Kip Boyle: You put those two things together and it turns out that's a lot of what makes a podcast successful, plus consistent delivery. Right? Those are the key ingredients. Well, I'm happy to share with you that something's working. Okay? Because I went over to Listen Notes, which is a free website that you can subscribe to it and get crazy and really dig in. But if you go to listennotes.com and you just put in your favorite podcast, whatever it is, they'll tell you where they put that podcast in their overall tracking.

They're tracking something like 2.7 million podcasts that are out there. And I'm happy to say that our little show is in the top 5% of all 2.7 million podcasts that they track, which is stunning.

Jake Bernstein: That is amazing. As you know, probably in fairness, we actually don't know the facts here, but I would say that, we could at least guess that of those 2.7 million podcasts that are tracked, we really have no idea how many survived even five episodes, let alone 100. Nonetheless, even if the top 5% is only the serious podcasts, we're still competing with something like 135,000 other podcasts that our audience could be listening to. I like to think that among our audience, people enjoy listening to us. What else did you see in the stats? How about downloads?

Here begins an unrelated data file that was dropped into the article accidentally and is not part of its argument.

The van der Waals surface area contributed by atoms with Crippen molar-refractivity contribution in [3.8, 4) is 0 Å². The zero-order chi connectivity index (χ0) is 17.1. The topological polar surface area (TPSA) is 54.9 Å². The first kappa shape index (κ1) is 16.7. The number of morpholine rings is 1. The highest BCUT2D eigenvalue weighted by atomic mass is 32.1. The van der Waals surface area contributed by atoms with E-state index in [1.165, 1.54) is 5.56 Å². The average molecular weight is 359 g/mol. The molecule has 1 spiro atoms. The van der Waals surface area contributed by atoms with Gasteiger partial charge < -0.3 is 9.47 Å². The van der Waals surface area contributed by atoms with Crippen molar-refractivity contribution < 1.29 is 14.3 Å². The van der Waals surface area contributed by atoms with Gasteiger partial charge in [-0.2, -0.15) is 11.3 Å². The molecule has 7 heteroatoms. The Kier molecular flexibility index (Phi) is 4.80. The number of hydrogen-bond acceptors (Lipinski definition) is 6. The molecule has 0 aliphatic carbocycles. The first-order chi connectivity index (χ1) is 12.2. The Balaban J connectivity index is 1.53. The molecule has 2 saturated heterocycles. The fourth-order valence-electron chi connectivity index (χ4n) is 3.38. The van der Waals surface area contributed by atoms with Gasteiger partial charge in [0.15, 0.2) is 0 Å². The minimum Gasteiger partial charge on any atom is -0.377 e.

Kip Boyle: It's a big number. The total downloads is not the same as total listeners. All right. I'll tell you that. But it does tell you how many people either subscribed. And so an episode is automatically downloading when it releases or they're physically pulling up a web browser or something and they're clicking a button and they're saying, I want to download this next episode. Okay. The end of 2021, it was 105,909 downloads. That's a crazy big number.